USSR
Acronym

Meaning of USSR

What is USSR?

USSR is the acronym for Union of Soviet Socialist Republics, established in 1922 by the leader of the Bolshevik Revolution, Lenin. It was a federation of several republics led by Russia, initially bringing together Ukraine, Armenia, Georgia, Azerbaijan, establishing for the first time in history a socialist regime.

The Union of Soviet Socialist Republics or Soviet Union was a communist experiment, which lasted 74 years, where the Russian revolutionaries Vladimir Lenin and Leon Trotsky were the main characters. The system was imploded in 1991 by the destructive forces of its own contradictions.
USSR
In the first decade of the twentieth century, Russia was still a feudal state. Czar Nicholas II ruled as an autocratic monarch. At that time Russia was beginning a rapid industrialization process. The life of the 15 million workers was hard. The working conditions in the factories were precarious, giving rise to radical and revolutionary parties. In 1898 the Russian Social Democratic Party was founded, which was based on Marx’s ideas. In 1903 the party was divided into Menshevik and Bolshevik. Strikes and demonstrations were carried out against the imperialist regime.

In 1917 the Revolution broke out, the Bolshevik Party, supported by the soviets and the peasantry under Lenin’s leadership, occupied the streets of St. Petersburg and ended up seizing power, which was handed over to the Council of People’s Commissars, led by Lenin. In 1922, the Union of Soviet Socialist Republics was formally established.

USSR and Socialism

In 1917, Lenin was the great architect of the Russian Revolution. His power rested on the Soviets, the Red Army (created by Trotsky to defend the revolution), the political police, the Cheche, and the Bolshevik Party, which was transformed into the Communist Party in 1918.

The Russian population became part of politics through the trade unions and the Communist Party. An active minority composed the Party, which had an organization similar to that of the soviets: a congress, a central committee, and a political directory. The new regime faced four years of civil war against the white Russians, adherents of the old regime, supported by European countries fearful that the socialism spread. In 1922, a new Constitution creates the Union of Soviet Socialist Republics (USSR).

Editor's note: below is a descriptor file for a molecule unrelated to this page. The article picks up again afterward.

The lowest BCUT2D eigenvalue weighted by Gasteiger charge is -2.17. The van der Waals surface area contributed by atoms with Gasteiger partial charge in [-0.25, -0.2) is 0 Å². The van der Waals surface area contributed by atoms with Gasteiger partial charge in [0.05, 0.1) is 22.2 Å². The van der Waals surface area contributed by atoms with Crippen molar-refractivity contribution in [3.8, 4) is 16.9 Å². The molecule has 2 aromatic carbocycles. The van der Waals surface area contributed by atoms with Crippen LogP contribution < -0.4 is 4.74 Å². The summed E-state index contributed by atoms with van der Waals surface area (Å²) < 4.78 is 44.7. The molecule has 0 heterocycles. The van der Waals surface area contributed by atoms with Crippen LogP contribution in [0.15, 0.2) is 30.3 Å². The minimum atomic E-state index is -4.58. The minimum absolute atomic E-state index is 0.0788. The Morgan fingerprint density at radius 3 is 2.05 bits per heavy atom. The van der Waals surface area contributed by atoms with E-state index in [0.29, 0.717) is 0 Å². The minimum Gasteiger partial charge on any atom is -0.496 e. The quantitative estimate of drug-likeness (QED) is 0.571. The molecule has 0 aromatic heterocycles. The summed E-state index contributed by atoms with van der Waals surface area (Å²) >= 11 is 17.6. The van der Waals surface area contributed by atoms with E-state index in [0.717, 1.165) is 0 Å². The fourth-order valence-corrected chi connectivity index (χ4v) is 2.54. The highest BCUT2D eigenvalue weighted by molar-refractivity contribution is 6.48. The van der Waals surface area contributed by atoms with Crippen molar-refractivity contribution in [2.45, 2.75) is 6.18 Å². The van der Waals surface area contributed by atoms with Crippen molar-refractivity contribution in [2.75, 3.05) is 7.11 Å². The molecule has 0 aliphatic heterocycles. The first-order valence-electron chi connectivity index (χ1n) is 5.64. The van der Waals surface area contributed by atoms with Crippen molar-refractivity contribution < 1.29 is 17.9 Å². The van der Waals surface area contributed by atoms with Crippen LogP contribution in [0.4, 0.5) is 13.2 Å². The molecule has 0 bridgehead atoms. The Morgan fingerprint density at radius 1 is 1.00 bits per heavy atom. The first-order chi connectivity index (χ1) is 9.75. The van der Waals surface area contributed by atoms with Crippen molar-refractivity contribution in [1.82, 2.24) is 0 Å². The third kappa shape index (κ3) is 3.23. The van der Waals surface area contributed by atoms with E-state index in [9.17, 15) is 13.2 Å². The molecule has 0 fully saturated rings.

After Lenin’s death in 1924, a power struggle between Trotsky and Stalin began in Russia. For Trotsky, an uncompromising Marxist, the Russian armies were to immediately propagate the Communist revolution throughout the world. For Stalin, socialism should first be established in Russia and only then spread to other countries. Defeated Trotsky was expelled from the country.

In 1941, the USSR was already composed of several nations of different ethnic groups and cultures, the bloc was formed by Russia, Ukraine, Belarus, Latvia, Estonia, Lithuania, Moldova, Georgia, Armenia, Azerbaijan, Turkmenistan, Kazakhstan, Tajikistan, Kyrgyzstan and Uzbekistan. With Stalin in power, for 25 years, the USSR experienced one of the bloodiest and most cruel dictatorships in history.

USSR in World War II

The USSR was part of the history of World War II, thanks to Operation Barbarossa (Operation Redbeard), a military offensive by the German military army led by Adolf Hitler. The invasion of the USSR by Germany began on June 22, 1941 and was successful at first, but the USSR resisted and won some important battles in 1942 and 1943.

At the end of World War II, the USSR conquered a vast territory of Europe, thus consolidating its position as a military superpower.

USSR and the Cold War

The Cold War (an undeclared war) was the period of conflicts and hostilities between the USSR (leader of the socialist bloc) and the US (leader of the capitalist bloc). The destruction and geopolitical weakening of the great European capitalist powers after World War II, added to the advance of socialism, allowed the division of the world into two emergent and ideologically antagonistic superpowers: USA and USSR.

USSR and the CIS

State socialism in the USSR has already shown signs of economic decline since 1980. Bureaucratic structures, excessive state control, the one-party regime, and the privileges of the ruling class annihilated the individual freedoms of ordinary citizens. Several protests and contestations created the conditions for the structural changes that have taken place in most socialist countries.

The Commonwealth of Independent States (CIS) was formalized on December 8, 1991, in the presence of the presidents of Russia, Ukraine and Belarus, replacing the Soviet Union, for the purpose of economic partnership and defense of its members.

Currently members of the CIS are: Armenia Azerbaijan, Belarus, Kazakhstan, Moldova, Russia, Tajikistan, Turkmenistan, Ukraine and Uzbekistan.

Other Meanings of USSR

Acronym Definition
USSR Underground Security Systems Research
USSR Uninterrupted Sustained Silent Reading
USSR Union of Soviet Socialist Republics
USSR United Soldiers of Soldat Realistic
USSR Universal Solid State Relay
USSR Unstimulated Salivary Secretion Rate